An Epic Oscars Argument For The English Patient

The battle of the Oscars an astonishing 21 years ago might tell us just how much the awards race has changed. I mean, heading into the race it looked like three of the favorites to land Best Picture nominations were also displaying extremely strong Best Actress contenders. Two would make it come nominations morning. A dark comedy, social drama, slickly written, with Frances McDormand. And the other, an honest, moving, audience-alluring mother-daughter drama. The Best Actress race would also, for once, be a Meryl Streep ‘will she — won’t she?’ affair, rather than a formality. A very popular actress would miss out on an acting nomination for a film called Mother. In fact, only two Americans made the Actress list in the end. Sounds familiar actually.

Woody Harrelson would also eventually be nominated. Though his film would be the subject of some negative media coverage. Kenneth Branagh would appear in one of the year’s very best films. As would Willem Dafoe, in a much fancied film. Female singers would also be talked about in high esteem for their acting. Daniel Day-Lewis shines in costume-heavy picture. Hans Zimmer scores a nomination. As does Diane Warren for Original Song. And Roger Deakins turns up in the Best Cinematography category too. There’s a piano-tinkerer portrayed by an acting breakthrough, recognized by the Academy in the Best Actor category. But, in the end, the big winner would be an English picture set during World War II.

The English Patient would steamroll its way through the 69th Academy Awards on the night, taking all 7 of the first categories it was nominated in. Incredible. Duly noted, as Andrew Lloyd Webber quipped “Thank God The English Patient didn’t have a song”. He and Tim Rice had just won Best Original Song for Evita with “You Must Love Me”. It was Billy Bob Thornton who broke The English Patient‘s streak. A surprising, but extremely popular win, beating Anthony Minghella’s extraordinary writing, for Adapted Screenplay with Sling Blade. Ralph Fiennes and Kristin Scott Thomas would also lose next. But that was it. Best Director and Best Picture were a certainty. Nine Academy Awards for The English Patient, equalling the record by Gigi (1958) and The Last Emperor (1987).

This was not the easy ride the Oscar success implied. Producer Saul Zaentz, director Anthony Minghella, and much of the cast deferred payments earned because of such financial difficulties. The production was actually forced into a temporary halt – in real danger of being shut down. Early in shooting, Minghella had tripped, breaking his ankle, and had to direct the rest of the picture on crutches and leg in a plaster cast. Before 20th Century Fox bailed, they were not quiet about their doubts over whether Anthony Minghella could make such a grand film. They also pushed for Kristin Scott Thomas to be replaced by Demi Moore. Good gracious.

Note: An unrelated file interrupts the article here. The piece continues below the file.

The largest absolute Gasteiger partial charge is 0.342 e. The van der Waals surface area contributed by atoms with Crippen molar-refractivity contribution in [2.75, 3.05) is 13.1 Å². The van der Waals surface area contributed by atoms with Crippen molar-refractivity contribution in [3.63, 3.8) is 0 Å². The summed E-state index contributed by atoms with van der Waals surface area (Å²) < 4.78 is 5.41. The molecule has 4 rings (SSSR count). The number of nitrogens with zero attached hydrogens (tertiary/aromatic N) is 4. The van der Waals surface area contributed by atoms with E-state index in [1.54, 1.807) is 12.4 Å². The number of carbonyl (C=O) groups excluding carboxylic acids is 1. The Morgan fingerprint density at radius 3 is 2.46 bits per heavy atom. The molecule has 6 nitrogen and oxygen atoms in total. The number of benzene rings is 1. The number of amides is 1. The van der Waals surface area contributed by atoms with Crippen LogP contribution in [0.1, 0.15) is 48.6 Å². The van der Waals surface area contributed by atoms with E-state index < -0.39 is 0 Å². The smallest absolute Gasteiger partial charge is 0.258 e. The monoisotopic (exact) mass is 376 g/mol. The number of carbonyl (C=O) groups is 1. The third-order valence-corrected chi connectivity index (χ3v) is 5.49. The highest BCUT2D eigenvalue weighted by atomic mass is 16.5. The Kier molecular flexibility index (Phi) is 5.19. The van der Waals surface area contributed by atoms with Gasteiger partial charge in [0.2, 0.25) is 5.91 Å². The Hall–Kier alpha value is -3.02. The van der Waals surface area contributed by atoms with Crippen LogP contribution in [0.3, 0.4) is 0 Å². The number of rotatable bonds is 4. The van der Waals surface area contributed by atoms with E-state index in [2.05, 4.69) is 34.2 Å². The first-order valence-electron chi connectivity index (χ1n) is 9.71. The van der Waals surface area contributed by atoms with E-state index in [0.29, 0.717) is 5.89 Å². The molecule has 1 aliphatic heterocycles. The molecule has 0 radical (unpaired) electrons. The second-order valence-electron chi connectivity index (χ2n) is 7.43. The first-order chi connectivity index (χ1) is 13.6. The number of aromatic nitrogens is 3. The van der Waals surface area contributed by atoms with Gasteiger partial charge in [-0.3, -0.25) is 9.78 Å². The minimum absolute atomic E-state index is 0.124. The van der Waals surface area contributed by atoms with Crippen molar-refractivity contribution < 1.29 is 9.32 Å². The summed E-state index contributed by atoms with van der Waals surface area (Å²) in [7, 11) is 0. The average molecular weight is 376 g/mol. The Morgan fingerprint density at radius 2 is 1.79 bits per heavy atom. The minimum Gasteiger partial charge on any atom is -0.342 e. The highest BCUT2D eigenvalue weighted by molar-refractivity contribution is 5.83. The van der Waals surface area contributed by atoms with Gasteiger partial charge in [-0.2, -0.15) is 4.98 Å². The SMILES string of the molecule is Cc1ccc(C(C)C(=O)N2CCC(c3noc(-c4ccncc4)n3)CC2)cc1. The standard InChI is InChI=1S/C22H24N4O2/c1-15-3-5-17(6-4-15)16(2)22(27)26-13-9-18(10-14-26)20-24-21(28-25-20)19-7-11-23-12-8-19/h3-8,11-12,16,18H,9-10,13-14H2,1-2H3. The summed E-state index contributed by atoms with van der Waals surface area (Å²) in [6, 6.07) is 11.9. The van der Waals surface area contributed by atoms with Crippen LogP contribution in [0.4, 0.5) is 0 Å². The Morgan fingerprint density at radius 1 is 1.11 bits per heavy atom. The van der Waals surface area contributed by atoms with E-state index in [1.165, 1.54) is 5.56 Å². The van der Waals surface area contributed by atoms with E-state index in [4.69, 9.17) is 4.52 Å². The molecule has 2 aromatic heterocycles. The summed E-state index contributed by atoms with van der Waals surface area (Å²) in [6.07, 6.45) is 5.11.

Once Miramax, and he-who-shall-not-be-named, arrived, as well as Sydney Pollack coming on board, The English Patient plowed through its limited budget to completion. And as awards season kicked into gear, the film adaptation of Michael Ondaatje’s “unfilmable” book was becoming a force to be reckoned with. Even with its slight early showing with the critics awards. Saul Zaentz, producer of Best Picture winners One Flew Over the Cuckoo’s Nest and Amadeus, was also going to receive the Irvin G. Thalberg award. Surely the inevitable was on the cards.

If you weren’t convinced then, and have not been since, then I implore you onto a long journey to 100 vital frames from The English Patient. With the help of Oscar-winning cinematographer John Seale, I have blissfully scoured the enduring movie for some of the greatest moments of the film. This project took me days and days to complete. Be patient, and prepare to be illuminated.

The English Patient
The opening titles are actually from the B-roll of The English Patient, as they did not have a title sequence completed by he end of production. It was extremely fitting given the significance of the paintings of the swimmers on the wall of the cave…
…but also that it beautifully fades to the landscape of the desert with the shadows of the hills, and then the moving plane.
From the get-go, the film’s scope mirrors, and pays huge respect to, Out of Africa and Lawrence of Arabia.
One of many glimpses into Hana’s tragic luck with friendship and love…
…as her dear friend is killed when her truck rides over a landmine.
Alarmingly emotive tracking shot as Hana rushes to her inevitable worst fears.



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